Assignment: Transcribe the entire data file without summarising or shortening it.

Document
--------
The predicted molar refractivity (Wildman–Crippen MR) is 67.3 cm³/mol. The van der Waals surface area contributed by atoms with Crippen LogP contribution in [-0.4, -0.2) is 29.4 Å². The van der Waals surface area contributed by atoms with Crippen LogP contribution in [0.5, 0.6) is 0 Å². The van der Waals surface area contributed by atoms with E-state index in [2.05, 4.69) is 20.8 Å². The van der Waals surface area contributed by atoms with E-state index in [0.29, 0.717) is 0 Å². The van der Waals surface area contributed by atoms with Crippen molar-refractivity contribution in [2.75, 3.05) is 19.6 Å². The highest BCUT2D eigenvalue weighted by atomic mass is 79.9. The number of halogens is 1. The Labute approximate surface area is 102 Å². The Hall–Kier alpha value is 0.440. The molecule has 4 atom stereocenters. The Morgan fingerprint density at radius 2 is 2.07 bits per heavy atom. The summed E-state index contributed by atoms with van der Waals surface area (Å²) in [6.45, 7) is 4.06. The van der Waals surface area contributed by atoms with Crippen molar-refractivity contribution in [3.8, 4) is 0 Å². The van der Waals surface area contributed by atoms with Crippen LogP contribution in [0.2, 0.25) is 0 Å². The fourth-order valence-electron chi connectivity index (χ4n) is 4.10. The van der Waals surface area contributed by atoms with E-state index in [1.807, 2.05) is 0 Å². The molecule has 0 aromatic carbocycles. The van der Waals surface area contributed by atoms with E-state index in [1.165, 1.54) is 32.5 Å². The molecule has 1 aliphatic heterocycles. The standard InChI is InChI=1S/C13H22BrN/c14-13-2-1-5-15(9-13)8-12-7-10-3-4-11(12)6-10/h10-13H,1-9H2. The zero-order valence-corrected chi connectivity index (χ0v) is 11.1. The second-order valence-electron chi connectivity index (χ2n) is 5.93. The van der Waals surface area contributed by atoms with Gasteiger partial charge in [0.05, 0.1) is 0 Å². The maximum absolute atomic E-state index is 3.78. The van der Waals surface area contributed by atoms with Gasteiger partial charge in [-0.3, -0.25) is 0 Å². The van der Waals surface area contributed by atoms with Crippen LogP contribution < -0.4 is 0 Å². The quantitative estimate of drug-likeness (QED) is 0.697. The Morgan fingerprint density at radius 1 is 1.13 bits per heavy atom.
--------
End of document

The predicted molar refractivity (Wildman–Crippen MR) is 67.3 cm³/mol. The van der Waals surface area contributed by atoms with Crippen LogP contribution in [-0.4, -0.2) is 29.4 Å². The van der Waals surface area contributed by atoms with Crippen LogP contribution in [0.5, 0.6) is 0 Å². The van der Waals surface area contributed by atoms with E-state index in [2.05, 4.69) is 20.8 Å². The van der Waals surface area contributed by atoms with E-state index in [0.29, 0.717) is 0 Å². The van der Waals surface area contributed by atoms with Crippen molar-refractivity contribution in [2.75, 3.05) is 19.6 Å². The highest BCUT2D eigenvalue weighted by atomic mass is 79.9. The number of halogens is 1. The Labute approximate surface area is 102 Å². The Hall–Kier alpha value is 0.440. The molecule has 4 atom stereocenters. The Morgan fingerprint density at radius 2 is 2.07 bits per heavy atom. The summed E-state index contributed by atoms with van der Waals surface area (Å²) in [6.45, 7) is 4.06. The van der Waals surface area contributed by atoms with Crippen molar-refractivity contribution in [3.8, 4) is 0 Å². The van der Waals surface area contributed by atoms with Crippen LogP contribution in [0.2, 0.25) is 0 Å². The fourth-order valence-electron chi connectivity index (χ4n) is 4.10. The van der Waals surface area contributed by atoms with E-state index in [1.807, 2.05) is 0 Å². The molecule has 0 aromatic carbocycles. The van der Waals surface area contributed by atoms with E-state index in [1.165, 1.54) is 32.5 Å². The molecule has 1 aliphatic heterocycles. The standard InChI is InChI=1S/C13H22BrN/c14-13-2-1-5-15(9-13)8-12-7-10-3-4-11(12)6-10/h10-13H,1-9H2. The zero-order valence-corrected chi connectivity index (χ0v) is 11.1. The second-order valence-electron chi connectivity index (χ2n) is 5.93. The van der Waals surface area contributed by atoms with Gasteiger partial charge in [0.05, 0.1) is 0 Å². The maximum absolute atomic E-state index is 3.78. The van der Waals surface area contributed by atoms with Gasteiger partial charge in [-0.3, -0.25) is 0 Å². The van der Waals surface area contributed by atoms with Crippen LogP contribution < -0.4 is 0 Å². The quantitative estimate of drug-likeness (QED) is 0.697. The Morgan fingerprint density at radius 1 is 1.13 bits per heavy atom.